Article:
AD HOC Committees (Workgroups)

Guidelines for AD HOC committees (workgroups)

 DEFINITION: AD HOC committee

  1. Serves only a limited or single purpose.
  2. Is time limited and is dissolved when it’s specific task is completed. *
  3. Contains less than a quorum of board/commission members.
  4. Is exempt from complying with the Brown Act if all of the above conditions are met.

 * Reminder: Ad Hocs are time-limited (usually 1-5 meetings until their purpose is served). An AD HOC which continues regularly in its frequency and purpose is subject to becoming a standing committee and therefore subject to the Brown Act.

FUNCTION: 

The job of the AD HOC can vary. Generally, the AD HOC is considered a workgroup created (by the Board or Committee Chair) to study and/or resolve special and specific problems or issues which are facing that Board or Committee. An AD HOC Committee’s duties may include but may not be limited to:

  1. Conduct research,
  2. Compile and analyze information,
  3. Evaluate process and procedure,
  4. Develop proposed tools and resources,
  5. Study recommendations,
  6. Prepare and make reports (in writing and/or verbally) to the board/committee which created it.

 

IMPLEMENTING AN AD HOC:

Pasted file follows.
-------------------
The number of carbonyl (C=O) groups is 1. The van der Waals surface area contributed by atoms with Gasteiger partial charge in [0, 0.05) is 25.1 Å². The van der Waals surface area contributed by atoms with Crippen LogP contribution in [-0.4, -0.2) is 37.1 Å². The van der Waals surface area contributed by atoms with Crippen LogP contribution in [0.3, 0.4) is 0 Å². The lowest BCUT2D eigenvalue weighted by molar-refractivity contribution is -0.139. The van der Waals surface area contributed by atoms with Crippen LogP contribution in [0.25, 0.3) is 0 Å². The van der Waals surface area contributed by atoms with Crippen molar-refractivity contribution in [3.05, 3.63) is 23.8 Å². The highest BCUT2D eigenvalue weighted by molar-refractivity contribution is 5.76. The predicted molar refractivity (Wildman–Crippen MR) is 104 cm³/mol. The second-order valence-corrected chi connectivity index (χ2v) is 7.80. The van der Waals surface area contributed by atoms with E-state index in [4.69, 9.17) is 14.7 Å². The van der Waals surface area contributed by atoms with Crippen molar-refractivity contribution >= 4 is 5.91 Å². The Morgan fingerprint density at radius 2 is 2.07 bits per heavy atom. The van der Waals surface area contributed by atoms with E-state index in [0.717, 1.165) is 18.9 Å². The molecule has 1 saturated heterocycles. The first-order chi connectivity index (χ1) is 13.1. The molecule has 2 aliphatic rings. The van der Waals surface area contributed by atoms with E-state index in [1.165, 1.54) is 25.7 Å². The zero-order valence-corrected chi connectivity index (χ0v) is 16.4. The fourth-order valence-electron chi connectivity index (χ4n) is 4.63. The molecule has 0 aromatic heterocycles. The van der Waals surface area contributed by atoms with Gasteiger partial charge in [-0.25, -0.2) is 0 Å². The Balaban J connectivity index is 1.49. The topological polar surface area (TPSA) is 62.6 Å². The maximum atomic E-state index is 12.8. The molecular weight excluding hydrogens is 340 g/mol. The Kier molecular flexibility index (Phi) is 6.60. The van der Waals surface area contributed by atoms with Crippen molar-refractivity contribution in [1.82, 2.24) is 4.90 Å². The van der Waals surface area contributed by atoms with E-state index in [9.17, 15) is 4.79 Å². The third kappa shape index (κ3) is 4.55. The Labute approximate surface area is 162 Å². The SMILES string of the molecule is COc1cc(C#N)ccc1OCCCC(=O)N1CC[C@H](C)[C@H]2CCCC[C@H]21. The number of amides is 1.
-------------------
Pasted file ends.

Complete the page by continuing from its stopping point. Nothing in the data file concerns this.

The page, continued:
The following are suggested steps. Board or Committee  Chair may use a less formal process, provided that the ad hoc created is exempt from complying with the Brown Act (meets criteria in the definition above).

  1. Members of ad hoc committees may be appointed by the Chair, on behalf of the entire Board or Committee, or by action of the entire Board or Committee, depending upon the rules (Charter, bylaws) under which the Board or Committee operates. 
  2. Although, as noted above, the ad hoc committee itself is not subject to the Act, if the Board or Committee desires to create an ad hoc committee, then the action to create the committee should be done at a publicly noticed meeting under the Act and the item should be placed on an agenda for that purpose. 
  3. The need for an AD HOC may be raised by staff, the Board or Committee, or the Chair.

 There is one exception to subcommittees being subject to the Brown Act: ad hoc advisory committees consisting of less than a quorum of members of the legislative body. The following rules apply: (1) the committee must be purely an advisory committee with no decision making authority; (2) the committee must be composed solely of less than a quorum of members of the legislative body (two members for a five-member body, three members for a seven[1]member body); (3) the committee must not have continuing subject matter jurisdiction; and (4) the committee must not have a meeting schedule fixed by formal action of the legislative body.